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Child Abuse Negl. 2003 Oct;27(10):1205-22.

Prevalence and psychological sequelae of self-reported childhood physical and sexual abuse in a general population sample of men and women.

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Department of Psychiatry and the Behavioral Sciences, Keck School of Medicine, University of Southern California, Los Angeles, CA 90033, USA.



This study examined the prevalence and psychological sequelae of childhood sexual and physical abuse in adults from the general population.


A national sampling service generated a geographically stratified, random sample of 1,442 subjects from the United States. Subjects were mailed a questionnaire that included the Traumatic Events Survey (TES) [Traumatic Events Survey, Unpublished Psychological Test, Harbor-UCLA Medical Center, Los Angeles] and the Trauma Symptom Inventory (TSI) [Trauma Symptom Inventory Professional Manual, Psychological Assessment Resources, Odessa, FL]. Of all potential subjects, 935 (64.8%) returned substantially completed surveys.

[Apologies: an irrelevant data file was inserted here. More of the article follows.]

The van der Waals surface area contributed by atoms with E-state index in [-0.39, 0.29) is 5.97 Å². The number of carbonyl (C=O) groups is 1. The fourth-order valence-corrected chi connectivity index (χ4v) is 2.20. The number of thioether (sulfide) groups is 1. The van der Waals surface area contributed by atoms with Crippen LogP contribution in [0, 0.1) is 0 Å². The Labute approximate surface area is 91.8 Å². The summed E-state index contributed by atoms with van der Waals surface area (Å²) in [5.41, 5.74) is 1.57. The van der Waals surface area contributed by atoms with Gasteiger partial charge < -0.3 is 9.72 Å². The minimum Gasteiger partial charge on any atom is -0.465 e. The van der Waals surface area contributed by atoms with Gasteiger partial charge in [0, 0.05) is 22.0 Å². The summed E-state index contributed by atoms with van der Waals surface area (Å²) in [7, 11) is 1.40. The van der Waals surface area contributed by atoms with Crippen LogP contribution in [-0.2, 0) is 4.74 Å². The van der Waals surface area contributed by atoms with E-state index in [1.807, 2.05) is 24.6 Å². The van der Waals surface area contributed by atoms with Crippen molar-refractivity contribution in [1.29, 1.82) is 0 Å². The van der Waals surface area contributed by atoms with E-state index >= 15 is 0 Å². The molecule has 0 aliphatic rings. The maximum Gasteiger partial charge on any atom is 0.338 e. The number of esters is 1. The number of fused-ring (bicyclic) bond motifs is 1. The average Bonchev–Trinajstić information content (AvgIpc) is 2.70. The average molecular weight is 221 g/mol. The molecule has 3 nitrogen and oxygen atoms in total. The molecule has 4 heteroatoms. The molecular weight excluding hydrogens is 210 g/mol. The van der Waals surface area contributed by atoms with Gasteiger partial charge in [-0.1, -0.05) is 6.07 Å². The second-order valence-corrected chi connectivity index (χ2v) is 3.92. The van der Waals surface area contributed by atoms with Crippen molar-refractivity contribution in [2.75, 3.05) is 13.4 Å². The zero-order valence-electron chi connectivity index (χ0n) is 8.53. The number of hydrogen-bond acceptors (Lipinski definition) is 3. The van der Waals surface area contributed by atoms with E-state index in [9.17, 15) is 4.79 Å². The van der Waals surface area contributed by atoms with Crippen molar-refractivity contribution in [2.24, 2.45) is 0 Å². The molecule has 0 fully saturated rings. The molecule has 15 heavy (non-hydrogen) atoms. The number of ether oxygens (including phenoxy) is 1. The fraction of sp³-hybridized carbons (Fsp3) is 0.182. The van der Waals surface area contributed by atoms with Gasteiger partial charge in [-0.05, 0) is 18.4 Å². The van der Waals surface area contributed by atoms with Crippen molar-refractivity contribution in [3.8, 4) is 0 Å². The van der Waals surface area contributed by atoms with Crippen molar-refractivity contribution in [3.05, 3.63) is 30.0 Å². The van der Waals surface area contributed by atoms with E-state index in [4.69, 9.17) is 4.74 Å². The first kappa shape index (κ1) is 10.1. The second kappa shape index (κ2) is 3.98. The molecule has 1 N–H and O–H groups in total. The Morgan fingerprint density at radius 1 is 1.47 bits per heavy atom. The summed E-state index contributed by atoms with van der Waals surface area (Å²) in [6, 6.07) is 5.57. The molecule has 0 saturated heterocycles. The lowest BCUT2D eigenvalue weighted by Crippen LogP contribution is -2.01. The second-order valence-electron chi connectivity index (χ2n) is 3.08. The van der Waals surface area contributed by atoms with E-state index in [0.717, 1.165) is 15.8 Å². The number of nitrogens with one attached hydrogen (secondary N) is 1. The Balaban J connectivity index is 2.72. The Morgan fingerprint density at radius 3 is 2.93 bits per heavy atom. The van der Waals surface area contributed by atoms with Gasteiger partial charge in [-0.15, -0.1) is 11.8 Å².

Sixty-six men and 152 women (14.2% and 32.3%, respectively) reported childhood experiences that satisfied criteria for sexual abuse, and 103 males and 92 females (22.2% and 19.5%, respectively) met criteria for physical abuse. Twenty-one percent of subjects with one type of abuse also had experienced the other type, and both types were associated with subsequent adult victimization. After controlling for demographics, adult history of interpersonal violence, and other child abuse, childhood sexual abuse was associated with all 10 scales of the TSI, and physical abuse was related to all TSI scales except those tapping sexual issues. Sexual abuse predicted more symptom variance than did physical abuse or adult interpersonal victimization. Various aspects of both physical and sexual abuse experiences were predictive of TSI scores. Abuser sex, however, both alone and in interaction with victim sex, was not associated with additional TSI symptomatology.


Childhood sexual and physical abuse is relatively common in the general population, and is associated with a wide variety of psychological symptoms. These relationships remain even after controlling for relevant background variables.

[Indexed for MEDLINE]

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